Huh. I'm not sure why I gave those numbers as examples because you're right, they don't work as I claimed. The actual problem is that you can have two arbitrarily close numbers that round away from each other and therefore compare as different when they should compare as equal. For round-to-nearest: 1.50500000000000001 1.50499999999999999 When rounded to three digits these give us 1.51 and 1.50, despite being separate by less than one part in a billion. Any rounding scheme will hit this problem with numbers near the cusp. That's why round-and-compare is broken. – Bruce Dawson Feb 24 at 16:59
@BruceDawson: Round-and-compare may be useful with some kinds of equivalence classes (e.g. hashset/map/dictionary) if items which are near a threshold are added to the collection more than once. – supercat Feb 27 at 23:03

The problem is that with very big numbers, comparing to epsilon will fail.

Perhaps a better (but slower) solution would be to use division, example:

div(max(a, b), min(a, b)) < eps + 1

Now the 'error' will be relative.

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Precisely, it is relative to the minimum between a and b, isn't it? – Federico A. Ramponi Nov 30 '08 at 5:59
Hmmm. Beware of divisions by zero :) – Federico A. Ramponi Nov 30 '08 at 5:59
And pay attention to their sign. The paper in Adam's answer suggests comparison relative absolute maximum. – Federico A. Ramponi Nov 30 '08 at 6:02
I actually just went thru that link now. Very good info :) – leppie Nov 30 '08 at 6:48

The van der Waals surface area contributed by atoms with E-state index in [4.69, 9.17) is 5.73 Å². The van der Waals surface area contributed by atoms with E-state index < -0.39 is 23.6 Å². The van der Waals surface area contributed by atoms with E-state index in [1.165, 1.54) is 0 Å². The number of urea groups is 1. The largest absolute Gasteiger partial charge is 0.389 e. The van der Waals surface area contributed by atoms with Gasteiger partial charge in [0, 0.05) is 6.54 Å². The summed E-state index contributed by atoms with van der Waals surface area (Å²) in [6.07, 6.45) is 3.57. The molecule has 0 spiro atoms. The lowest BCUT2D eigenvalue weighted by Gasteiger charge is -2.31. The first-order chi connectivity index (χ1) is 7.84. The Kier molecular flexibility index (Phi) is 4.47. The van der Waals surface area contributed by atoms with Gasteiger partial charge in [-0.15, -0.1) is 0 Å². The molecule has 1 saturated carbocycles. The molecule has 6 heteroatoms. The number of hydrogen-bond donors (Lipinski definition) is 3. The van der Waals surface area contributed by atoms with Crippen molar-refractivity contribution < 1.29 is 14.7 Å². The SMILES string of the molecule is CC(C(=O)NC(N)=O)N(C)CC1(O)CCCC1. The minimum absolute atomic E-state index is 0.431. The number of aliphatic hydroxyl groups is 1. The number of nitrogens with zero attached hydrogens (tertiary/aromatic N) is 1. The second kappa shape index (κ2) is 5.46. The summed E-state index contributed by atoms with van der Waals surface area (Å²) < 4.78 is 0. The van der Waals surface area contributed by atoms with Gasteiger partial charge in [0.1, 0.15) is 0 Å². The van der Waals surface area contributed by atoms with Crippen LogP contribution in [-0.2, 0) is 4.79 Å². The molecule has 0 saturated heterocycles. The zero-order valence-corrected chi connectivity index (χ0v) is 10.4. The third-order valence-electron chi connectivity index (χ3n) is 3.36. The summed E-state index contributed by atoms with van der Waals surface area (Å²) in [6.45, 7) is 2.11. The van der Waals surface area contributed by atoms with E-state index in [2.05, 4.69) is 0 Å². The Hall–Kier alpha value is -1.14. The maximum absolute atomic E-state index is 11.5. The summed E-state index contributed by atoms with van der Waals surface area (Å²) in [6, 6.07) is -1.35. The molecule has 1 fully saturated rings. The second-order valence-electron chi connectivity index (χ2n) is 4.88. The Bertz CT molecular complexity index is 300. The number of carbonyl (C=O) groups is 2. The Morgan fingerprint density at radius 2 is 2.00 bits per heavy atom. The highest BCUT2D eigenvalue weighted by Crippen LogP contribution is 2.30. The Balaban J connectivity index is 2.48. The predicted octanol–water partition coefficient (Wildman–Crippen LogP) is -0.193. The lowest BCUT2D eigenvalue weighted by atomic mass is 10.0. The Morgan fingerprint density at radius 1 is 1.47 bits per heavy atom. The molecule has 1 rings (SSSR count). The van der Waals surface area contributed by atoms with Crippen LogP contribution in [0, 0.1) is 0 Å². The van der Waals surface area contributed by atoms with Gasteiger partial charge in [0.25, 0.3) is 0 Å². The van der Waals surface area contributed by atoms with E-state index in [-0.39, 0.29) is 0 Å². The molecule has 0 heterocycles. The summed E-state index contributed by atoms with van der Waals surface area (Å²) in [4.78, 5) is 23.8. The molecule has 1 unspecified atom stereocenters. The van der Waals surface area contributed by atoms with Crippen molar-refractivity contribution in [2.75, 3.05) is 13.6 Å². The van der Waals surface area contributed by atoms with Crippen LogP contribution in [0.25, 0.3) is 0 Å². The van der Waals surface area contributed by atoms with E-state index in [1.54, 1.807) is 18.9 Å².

Using relative error is at least not as bad as using absolute errors, but it has subtle problems for values near zero due to rounding issues. A far from perfect, but somewhat robust algorithm combines absolute and relative error approaches:

boolean approxEqual(float a, float b, float absEps, float relEps) {
    // Absolute error check needed when comparing numbers near zero.
    float diff = abs(a - b);
    if (diff <= absEps) {
        return true;

    // Symmetric relative error check without division.
    return (diff <= relEps * max(abs(a), abs(b)));

I adapted this code from Bruce Dawson's excellent article Comparing Floating Point Numbers, 2012 Edition, a required read for anyone doing floating-point comparisons -- an amazingly complex topic with many pitfalls.

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Most of the time when code compares values, it is doing so to answer some sort of question. For example:

  1. If I know what a function returned when given a value of X, can I assume it will return the same thing if given Y?

  2. If I have a method of computing a function which is slow but accurate, I am willing to accept some inaccuracy in exchange for speed, and I want to test a candidate function which seems to fit the bill, are the outputs from that function close enough to the known-accurate one to be considered "correct".

To answer the first question, code should ideally do a bit-wise comparison on the value, though unless a language supports the new operators added to IEEE-754 in 2009 that may be less efficient than ideal. To answer the second question, one should define what degree of accuracy is required and test against that.

I don't think there's much merit in a general-purpose method which regards as equal things which are close, since different applications will have differing requirements for both absolute and relative tolerance, based upon what exact questions the tests are supposed to answer.